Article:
Cite as: Matter of Gurvey, M-667, NYLJ 1202580225325, at *1 (App. Div. 1st, Decided December 4, 2012)

Before: Gonzalez, P.J., Tom, Saxe, Friedman and Catterson, JJ.

Decided: December 4, 2012

Additional Docket Numbers

M-1340

Jorge Dopico, Chief Counsel, Departmental Disciplinary Committee, New York (Orlando Reyes, of counsel), for petitioner.

Respondent pro se.

 

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Disciplinary proceedings instituted by the Departmental Disciplinary Committee for the First Judicial Department. Respondent, Amy R. Gurvey, was admitted to the Bar of the State of New York at a Term of the Appellate Division of the Supreme Court for the Third Judicial Department on June 4, 1985.

 

 

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Per Curiam

 

Respondent Amy R. Gurvey was admitted to the practice of law in the State of New York by the Third Judicial Department on June 4, 1985, under the name Amy Rebecca Weissbrod. In 1998, respondent changed her name with the Office of Court Administration ("OCA") to "Amy R. Gurvey," and, in 2004, she allegedly advised OCA that she was changing her name to "Amy R. Weissbrod Gurvey." Current OCA records still reflect respondent's name as "Amy R. Gurvey."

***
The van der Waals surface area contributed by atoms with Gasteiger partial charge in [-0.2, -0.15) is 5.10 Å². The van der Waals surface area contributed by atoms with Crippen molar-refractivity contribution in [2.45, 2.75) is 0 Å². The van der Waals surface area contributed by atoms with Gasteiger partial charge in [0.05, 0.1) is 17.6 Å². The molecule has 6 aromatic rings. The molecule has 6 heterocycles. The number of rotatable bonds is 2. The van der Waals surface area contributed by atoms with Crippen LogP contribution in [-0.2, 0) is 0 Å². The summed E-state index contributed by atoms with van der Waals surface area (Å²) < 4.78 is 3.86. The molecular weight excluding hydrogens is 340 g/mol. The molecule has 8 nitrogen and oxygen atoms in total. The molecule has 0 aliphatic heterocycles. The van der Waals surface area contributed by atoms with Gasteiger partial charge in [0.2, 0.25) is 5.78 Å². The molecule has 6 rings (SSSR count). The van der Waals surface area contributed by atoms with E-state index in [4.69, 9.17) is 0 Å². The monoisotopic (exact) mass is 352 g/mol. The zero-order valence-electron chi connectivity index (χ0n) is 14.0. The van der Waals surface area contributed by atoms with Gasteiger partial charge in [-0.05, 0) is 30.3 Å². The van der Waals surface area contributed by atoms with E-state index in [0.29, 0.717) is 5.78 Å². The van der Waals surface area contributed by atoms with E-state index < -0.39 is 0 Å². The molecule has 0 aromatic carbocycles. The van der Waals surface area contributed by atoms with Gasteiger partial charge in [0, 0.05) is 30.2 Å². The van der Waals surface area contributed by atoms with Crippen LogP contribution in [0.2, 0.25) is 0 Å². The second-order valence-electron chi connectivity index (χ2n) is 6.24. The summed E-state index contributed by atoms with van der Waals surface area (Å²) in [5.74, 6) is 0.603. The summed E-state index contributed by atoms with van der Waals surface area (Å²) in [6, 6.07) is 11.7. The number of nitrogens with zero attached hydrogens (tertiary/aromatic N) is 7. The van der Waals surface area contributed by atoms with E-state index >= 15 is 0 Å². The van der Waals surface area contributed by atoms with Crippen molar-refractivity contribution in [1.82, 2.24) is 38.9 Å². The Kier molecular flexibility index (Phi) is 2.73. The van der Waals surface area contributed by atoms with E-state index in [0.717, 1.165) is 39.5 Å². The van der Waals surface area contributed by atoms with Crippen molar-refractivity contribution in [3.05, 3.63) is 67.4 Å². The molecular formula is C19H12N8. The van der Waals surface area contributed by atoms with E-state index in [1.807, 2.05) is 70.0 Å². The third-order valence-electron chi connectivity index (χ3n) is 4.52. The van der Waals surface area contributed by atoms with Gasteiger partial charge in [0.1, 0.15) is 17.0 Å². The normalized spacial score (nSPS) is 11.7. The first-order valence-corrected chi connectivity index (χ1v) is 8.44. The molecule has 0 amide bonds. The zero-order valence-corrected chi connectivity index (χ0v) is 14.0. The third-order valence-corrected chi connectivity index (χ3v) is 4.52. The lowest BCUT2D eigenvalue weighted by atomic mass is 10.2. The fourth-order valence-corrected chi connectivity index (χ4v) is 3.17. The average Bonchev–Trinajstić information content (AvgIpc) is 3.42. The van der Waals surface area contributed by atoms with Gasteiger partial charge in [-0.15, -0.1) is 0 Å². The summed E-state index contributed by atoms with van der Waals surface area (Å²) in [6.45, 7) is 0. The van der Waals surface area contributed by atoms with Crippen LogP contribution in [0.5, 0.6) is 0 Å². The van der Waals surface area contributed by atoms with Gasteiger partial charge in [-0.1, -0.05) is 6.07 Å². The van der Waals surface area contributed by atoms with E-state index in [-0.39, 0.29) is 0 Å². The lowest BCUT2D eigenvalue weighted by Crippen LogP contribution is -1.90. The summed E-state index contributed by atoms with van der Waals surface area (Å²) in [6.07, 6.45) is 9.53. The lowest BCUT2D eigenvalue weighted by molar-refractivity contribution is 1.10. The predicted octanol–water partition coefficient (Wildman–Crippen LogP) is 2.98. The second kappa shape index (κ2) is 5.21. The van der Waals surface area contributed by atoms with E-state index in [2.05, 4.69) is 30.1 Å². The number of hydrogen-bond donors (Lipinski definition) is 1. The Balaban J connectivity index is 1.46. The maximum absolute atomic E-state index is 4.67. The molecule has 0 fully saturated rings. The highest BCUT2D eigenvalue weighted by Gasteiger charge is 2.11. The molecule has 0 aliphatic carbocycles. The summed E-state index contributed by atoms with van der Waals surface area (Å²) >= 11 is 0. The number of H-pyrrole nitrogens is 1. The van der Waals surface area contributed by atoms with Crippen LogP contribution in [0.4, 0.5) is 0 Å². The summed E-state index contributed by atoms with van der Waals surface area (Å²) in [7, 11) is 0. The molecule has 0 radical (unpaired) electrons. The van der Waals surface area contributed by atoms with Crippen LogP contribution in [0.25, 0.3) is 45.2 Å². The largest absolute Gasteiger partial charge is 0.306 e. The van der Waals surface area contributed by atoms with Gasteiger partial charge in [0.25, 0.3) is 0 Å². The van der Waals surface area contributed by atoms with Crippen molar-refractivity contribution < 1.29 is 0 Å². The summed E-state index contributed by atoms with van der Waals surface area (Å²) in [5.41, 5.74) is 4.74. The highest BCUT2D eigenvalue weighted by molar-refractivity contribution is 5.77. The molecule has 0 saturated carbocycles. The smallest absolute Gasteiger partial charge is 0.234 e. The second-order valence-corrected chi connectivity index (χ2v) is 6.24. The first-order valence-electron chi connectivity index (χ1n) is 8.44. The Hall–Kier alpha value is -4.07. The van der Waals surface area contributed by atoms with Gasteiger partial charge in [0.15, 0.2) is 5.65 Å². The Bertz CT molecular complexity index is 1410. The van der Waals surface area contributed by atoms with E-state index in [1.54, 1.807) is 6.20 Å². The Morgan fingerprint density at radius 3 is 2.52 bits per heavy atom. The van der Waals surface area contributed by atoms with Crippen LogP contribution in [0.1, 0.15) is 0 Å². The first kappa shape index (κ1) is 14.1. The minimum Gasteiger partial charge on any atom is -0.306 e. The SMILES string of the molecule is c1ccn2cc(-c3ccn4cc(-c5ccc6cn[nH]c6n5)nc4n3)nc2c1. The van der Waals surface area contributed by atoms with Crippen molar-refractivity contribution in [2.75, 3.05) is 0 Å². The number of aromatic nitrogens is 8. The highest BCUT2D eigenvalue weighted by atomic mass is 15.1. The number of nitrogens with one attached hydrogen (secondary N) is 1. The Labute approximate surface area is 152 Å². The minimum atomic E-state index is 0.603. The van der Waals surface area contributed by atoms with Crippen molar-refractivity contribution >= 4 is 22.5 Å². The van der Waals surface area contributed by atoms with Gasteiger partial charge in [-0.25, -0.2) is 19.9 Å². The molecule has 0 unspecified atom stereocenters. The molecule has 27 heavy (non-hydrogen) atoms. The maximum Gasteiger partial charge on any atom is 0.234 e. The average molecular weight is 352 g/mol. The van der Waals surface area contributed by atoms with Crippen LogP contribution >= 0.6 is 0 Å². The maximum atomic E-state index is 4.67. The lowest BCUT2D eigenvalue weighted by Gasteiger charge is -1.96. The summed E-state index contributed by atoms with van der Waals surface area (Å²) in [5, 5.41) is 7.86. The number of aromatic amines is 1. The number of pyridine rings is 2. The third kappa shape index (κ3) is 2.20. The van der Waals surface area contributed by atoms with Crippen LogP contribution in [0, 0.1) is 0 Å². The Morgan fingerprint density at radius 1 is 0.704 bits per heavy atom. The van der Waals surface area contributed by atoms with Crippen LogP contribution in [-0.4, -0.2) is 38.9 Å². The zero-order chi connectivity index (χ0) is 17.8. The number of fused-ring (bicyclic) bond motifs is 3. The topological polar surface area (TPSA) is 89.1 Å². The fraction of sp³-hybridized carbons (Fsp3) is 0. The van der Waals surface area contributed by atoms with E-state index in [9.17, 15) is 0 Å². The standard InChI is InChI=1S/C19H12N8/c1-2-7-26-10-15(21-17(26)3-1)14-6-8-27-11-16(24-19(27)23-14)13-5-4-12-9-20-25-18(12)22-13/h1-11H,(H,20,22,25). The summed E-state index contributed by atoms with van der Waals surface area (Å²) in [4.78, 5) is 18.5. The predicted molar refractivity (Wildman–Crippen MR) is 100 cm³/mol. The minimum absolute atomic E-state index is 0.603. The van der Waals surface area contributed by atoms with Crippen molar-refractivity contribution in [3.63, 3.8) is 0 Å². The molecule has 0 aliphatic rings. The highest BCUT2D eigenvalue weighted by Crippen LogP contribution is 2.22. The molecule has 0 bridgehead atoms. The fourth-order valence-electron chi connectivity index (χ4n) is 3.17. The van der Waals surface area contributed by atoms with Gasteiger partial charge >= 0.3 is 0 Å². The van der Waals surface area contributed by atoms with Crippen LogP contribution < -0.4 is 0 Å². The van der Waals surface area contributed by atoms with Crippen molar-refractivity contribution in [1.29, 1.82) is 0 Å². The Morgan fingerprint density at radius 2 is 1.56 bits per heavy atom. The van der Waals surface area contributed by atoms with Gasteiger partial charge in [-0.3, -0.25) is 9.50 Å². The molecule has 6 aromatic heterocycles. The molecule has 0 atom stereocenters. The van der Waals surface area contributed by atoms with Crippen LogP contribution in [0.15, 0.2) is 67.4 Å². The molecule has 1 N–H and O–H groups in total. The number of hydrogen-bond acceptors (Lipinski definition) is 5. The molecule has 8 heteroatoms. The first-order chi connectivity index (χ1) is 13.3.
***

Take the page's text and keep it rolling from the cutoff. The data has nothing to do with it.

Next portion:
This matter arises from a 10-year litigation wherein respondent alleged that she was fraudulently induced to vacate her federally-subsidized Battery Park City apartment. The litigation resulted in, among other things, two Civil Court decisions and one Supreme Court decision imposing monetary sanctions against respondent totaling approximately $8,783. The observations of the courts and/or referees who sanctioned respondent included that her conduct was "indicative of harassment and an abuse of the judicial process" and "mean spirited and vexatious," and that her "inappropriate use of the courts" resulted in "needless expense in the defense of a frivolous lawsuit." She was sanctioned for "years of

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vituperative litigation," frivolous motion practice, and intentional misrepresentations to the court.